We’ve recently had a need to accept files submitted by a partner and perform some processing on them, with the partner returning later to retrieve the results. Rather than the “old”, standard approach of using something like sftp and regularly kicking off a cron job to look for input files, this seemed like a good case for a Web Service.

And IMO REST style services are simpler to produce (particularly with standard APIs like JAX-RS), consume, and test, and further are a good fit for this particular scenario. (See the excellent book RESTful Web Services, now available for free in electronic form, or its successor, which I didn’t realize existed.)


I decided to support the URL “/batch”, as an HTTP POST of standard “multipart/form-data” media type, with a service-generated “Batch ID” (among other things) returned to the caller, and the URL “/batch/{batchId}” as an HTTP GET to obtain the results. (Both very easy to test directly from a browser, BTW. But also do seem the correct fit for the REST philosophy.)

I should say, I decided to propose this approach and then go see if I could make it happen in a straightforward way. I wasn’t sure if submitting files this way was normal enough to be easily supported by JAX-RS and/or WebSphere.


It turns out this is supported by JAX-RS in WebSphere, with a few different mechanisms. Right there in the official IBM Knowledge Center documentation, (almost) everything I needed to know:

Configuring a resource to receive multipart/form-data parts from an HTML form submission

So go read that, I’m done :-)

… well, ok, I’ll summarize and note a few things, while I’m here.

Generic JAX-RS approach

I generally prefer to stick to the specs, not using any server-specific or implementation-specific code. WebSphere supports this by simply annotating a java.io.File parameter with @FormParam. Like everything else I’ve tried in JAX-RS, it’s elegantly simple. (I admit I’m assuming this construct is universally supported by JEE servers, but I don’t know that for certain.)

Something like:

    public Response submitRequestFile(@FormParam("batchFile") File batchFile)

With WebSphere, this uploads the file to a temporary location, and gives it a generated file name. (On my Windows development system, the location seems to be my Windows %TEMP% directory.)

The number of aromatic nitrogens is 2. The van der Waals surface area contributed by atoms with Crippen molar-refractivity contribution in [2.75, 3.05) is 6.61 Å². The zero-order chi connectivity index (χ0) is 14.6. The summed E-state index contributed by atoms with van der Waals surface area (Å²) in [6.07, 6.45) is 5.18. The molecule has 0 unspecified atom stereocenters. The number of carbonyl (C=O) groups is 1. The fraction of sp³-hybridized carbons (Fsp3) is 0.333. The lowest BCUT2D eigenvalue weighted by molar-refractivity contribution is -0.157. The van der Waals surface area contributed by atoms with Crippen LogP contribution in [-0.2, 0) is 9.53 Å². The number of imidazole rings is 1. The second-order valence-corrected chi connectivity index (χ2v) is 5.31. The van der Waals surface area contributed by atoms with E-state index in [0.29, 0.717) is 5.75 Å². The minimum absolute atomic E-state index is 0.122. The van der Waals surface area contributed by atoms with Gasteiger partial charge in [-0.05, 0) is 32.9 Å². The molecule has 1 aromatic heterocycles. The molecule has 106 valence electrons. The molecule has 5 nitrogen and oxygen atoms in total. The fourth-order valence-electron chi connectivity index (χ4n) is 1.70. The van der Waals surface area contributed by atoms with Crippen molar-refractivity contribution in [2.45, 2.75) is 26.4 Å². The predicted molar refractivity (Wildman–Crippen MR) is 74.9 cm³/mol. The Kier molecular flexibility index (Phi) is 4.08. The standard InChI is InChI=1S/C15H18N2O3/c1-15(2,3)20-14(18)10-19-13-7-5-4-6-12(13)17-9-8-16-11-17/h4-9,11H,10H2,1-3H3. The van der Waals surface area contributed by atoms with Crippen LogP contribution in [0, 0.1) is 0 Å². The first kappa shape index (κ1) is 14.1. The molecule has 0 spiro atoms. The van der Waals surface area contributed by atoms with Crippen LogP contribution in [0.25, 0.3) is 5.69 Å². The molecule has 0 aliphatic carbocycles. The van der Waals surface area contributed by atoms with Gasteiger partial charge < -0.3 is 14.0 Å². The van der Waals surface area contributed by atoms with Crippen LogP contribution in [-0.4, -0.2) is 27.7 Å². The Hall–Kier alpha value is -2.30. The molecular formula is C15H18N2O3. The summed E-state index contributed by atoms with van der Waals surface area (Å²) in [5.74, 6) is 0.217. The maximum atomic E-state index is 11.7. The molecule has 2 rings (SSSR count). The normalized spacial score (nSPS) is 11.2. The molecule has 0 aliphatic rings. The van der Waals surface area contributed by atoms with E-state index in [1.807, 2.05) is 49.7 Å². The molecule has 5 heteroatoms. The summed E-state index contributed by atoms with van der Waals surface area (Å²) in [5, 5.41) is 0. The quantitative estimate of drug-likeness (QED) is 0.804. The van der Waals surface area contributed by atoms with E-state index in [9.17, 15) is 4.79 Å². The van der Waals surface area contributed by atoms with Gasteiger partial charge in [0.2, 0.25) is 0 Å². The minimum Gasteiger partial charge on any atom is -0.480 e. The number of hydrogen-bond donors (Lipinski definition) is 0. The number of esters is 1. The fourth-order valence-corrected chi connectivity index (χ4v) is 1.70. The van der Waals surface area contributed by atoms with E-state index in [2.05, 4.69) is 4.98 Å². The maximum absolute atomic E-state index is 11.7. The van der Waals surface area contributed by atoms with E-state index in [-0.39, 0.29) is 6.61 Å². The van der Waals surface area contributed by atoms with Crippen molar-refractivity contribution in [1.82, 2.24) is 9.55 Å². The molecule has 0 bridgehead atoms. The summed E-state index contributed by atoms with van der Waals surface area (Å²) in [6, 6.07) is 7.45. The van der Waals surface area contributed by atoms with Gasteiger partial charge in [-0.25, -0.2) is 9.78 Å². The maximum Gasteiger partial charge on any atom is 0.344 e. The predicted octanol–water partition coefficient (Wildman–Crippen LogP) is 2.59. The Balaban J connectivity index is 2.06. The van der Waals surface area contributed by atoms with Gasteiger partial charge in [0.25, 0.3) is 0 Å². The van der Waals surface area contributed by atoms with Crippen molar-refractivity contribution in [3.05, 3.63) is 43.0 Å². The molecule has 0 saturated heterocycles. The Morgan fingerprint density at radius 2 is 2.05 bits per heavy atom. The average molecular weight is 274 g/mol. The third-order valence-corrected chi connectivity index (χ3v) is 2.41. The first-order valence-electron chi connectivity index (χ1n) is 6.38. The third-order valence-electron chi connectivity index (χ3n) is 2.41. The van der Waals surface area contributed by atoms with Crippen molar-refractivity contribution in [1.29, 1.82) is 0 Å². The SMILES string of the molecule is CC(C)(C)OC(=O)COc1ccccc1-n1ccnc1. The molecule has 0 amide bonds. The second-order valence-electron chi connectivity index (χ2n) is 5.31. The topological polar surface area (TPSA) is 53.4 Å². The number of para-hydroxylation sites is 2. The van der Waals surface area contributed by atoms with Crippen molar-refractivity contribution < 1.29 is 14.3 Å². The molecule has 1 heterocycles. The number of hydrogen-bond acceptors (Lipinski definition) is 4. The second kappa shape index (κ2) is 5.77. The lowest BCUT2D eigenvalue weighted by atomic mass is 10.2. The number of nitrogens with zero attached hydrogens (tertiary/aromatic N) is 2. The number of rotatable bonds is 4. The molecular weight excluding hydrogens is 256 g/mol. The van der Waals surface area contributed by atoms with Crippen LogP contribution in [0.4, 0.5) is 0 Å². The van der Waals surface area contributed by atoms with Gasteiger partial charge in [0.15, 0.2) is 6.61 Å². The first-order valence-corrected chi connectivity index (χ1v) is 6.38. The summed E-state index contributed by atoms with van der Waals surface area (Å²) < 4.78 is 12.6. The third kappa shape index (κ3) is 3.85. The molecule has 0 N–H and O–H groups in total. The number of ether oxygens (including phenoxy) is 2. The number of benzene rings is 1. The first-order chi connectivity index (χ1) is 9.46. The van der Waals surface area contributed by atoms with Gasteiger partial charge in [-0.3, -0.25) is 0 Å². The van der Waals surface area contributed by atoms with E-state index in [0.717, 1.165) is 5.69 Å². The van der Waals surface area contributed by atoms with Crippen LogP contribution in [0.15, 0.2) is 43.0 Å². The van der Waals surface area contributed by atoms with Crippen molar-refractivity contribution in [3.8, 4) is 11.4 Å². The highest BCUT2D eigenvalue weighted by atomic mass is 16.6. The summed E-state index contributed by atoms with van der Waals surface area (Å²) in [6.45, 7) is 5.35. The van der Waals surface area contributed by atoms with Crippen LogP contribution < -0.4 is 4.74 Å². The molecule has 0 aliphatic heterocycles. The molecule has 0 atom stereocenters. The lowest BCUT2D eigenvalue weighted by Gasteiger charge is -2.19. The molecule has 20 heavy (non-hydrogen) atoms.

However, I’d prefer to prescriptively set the upload directory (so I don’t have to later copy it to a more “permanent” location), and I really want the original file’s name (among other things, so I can detect when the same file is inadvertently submitted again).

Because of these requirements, I needed to look for another approach.

WebSphere-specific (Apache Wink) approach

It turns out the last example on that WebSphere Knowledge Center page is what I needed. WebSphere’s JAX-RS support uses Apache Wink under the covers (although I’m not sure which Wink version goes with which WebSphere version). Regrettably, this approach is dependent on specific Apache Wink classes. But I really need this capability in order to give the desired user experience, so I’ll have to live with the platform-dependence. (Unsurprisingly, both the WebSphere 8.5.5 full and Liberty Profiles seem to work fine with it.)

This approach looks more like this, using InMultiPart:

    public Response submitRequestFile(InMultiPart inMp)

And involves looping through the parts and parsing the HTTP Headers to get the Content-Disposition header needed to obtain the original file name.

In addition to the above WebSphere link, also see Apache Wink : 7.8 MultiPart.


I’ll note a few problematic behaviors we discovered during the implementation and testing.

Internet Explorer and file input elements

Apparently Internet Explorer has a security setting where it can provide full local file paths in the Content-Disposition header. The setting can be different depending on which “Zone” the site you’re visiting is in, but apparently in our partner’s IE, he had the setting enabled for our site. I expect he had added us to his Trusted Sites list.

Further, the javax.mail.internet.ContentDisposition class I was initially using to parse this header turned out to have the behavior of losing the backslashes in the Windows path. According to its documentation, this is a bug in IE’s encoding of the slashes. There is a workaround by setting a Java System property, mail.mime.windowsfilenames, although I didn’t prefer to affect the whole JVM. (Instead I implemented a regular-expression parse of the header, which I’m sure does not cover every case. I both love and hate regular expressions, but that’s a different topic.)

Granted, this service won’t normally be called from a browser and HTML page, but during testing, it sometimes is. And even there, using a different browser is acceptable. But still, if it wasn’t too much work, I’d prefer to handle this more robustly “just in case”.

.NET client error on the GET request

Our partner appears to be using a C# .NET client, and even after he had success submitting a file to our POST URL, he was getting this error upon calling our GET URL from HttpWebRequest.GetResponse():

“The server committed a protocol violation. Section=ResponseStatusLine”

Apparently this is a fairly common problem, and thankfully, one of the simplest suggested resolutions to this, setting KeepAlive to false, resolved it.

Later notes

  • Regarding IE behavior, also see URLACTION_HTML_INCLUDE_FILE_PATH at https://msdn.microsoft.com/en-us/library/ms537178(v=vs.85).aspx (Jan 3 2018)
  • “Wayback machine” link to original IE full-path issue. Seems to redirect to a generic MDN page now, not describing that IE-specific behavior: https://web.archive.org/web/20170930214816/https://msdn.microsoft.com/en-us/library/ms535128(v=vs.85).aspx (Jan 3 2018)